Apple Varieties

Apple Varieties

Read an introduction to apple varieties here.

All Plants | All Apples | Featured | Dessert | Cooking | Eating & Cooking | Crab

About Apple Varieties

Apples trees can be divided into two main types:

  • Eating apples (sweet)
  • Cooking apples (sharp to taste – but break apart with soft flesh after cooking)

There are some varieties of apple that are recommended for both eating and cooking. In general, early fruiting apples do not store as well as late season apples (store in a cardboard box in a cool environment with paper separating the layers of apples).

There are also crab apples, which are trees that grow small sour tasting apples and often have very attractive blossom in the spring. Crab apple blossom is great to attract bees, and the hardy fruit is loved by birds over the winter months. Crab apples are grown for their ornamental qualities (blossom, leaves, colourful apples), but despite the fruit being bitter when fresh, they can be cooked to create crab apple jelly.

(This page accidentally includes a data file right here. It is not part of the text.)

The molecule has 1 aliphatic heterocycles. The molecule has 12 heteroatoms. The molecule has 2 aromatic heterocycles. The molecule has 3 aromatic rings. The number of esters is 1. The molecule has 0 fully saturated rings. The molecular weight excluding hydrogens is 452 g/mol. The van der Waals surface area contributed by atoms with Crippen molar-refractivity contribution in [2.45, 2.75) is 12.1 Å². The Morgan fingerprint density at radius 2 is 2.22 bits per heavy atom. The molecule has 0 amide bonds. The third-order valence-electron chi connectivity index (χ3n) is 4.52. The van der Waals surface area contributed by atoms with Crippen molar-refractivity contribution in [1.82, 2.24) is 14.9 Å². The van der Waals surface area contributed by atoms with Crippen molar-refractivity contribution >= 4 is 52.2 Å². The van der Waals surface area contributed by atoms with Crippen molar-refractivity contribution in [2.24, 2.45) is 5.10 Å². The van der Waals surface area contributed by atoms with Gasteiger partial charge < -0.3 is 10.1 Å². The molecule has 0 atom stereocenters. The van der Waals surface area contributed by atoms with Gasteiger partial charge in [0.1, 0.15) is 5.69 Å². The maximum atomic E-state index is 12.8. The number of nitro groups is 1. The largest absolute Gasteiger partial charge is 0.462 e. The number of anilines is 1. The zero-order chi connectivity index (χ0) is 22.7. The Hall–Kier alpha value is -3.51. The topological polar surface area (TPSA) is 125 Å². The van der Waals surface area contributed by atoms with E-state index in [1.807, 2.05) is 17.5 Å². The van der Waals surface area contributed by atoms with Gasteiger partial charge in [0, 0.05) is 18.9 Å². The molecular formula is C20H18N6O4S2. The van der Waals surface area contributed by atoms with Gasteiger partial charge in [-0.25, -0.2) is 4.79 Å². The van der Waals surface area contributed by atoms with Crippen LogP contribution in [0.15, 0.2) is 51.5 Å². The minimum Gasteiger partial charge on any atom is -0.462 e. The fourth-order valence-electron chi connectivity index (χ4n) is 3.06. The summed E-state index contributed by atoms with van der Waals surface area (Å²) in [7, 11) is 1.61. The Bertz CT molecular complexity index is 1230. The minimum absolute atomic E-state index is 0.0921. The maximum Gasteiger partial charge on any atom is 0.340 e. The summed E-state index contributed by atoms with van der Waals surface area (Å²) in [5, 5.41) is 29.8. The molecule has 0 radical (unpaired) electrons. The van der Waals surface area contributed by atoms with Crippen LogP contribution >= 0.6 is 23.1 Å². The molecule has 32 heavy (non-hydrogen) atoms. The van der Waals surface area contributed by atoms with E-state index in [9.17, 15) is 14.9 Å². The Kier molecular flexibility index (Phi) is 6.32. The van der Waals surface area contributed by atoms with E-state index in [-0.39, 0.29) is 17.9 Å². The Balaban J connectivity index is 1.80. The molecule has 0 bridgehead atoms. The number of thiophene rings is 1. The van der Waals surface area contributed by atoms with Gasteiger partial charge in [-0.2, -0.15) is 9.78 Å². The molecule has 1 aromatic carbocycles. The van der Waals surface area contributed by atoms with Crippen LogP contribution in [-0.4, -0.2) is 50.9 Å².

From a grower’s perspective, the advantage of growing a crab apple tree is that they are excellent pollinators for other apples. Cross pollination is helpful, even for trees that are described as self pollinators, as it can increase the harvest size of all trees.

Apple trees blossom at different times, and to be sure of pollination, choose apple trees that are in blossom at the same time. Individual varieties of apple trees have different requirements for pollination, some are self fertile and others require two different types of tree to pollinate them. There are some varieties of apple trees that have little pollen, which means they are not good pollinators for any tree.

However, most likely if you live in a populated area, there will be plenty of apple trees around to cross pollinate your apple tree, as bees travel great distances to find pollen. If you live in a remote area, you may need to pay attention to flowering times and the best cross pollination varieties. Tree stockists will be able to provide further information.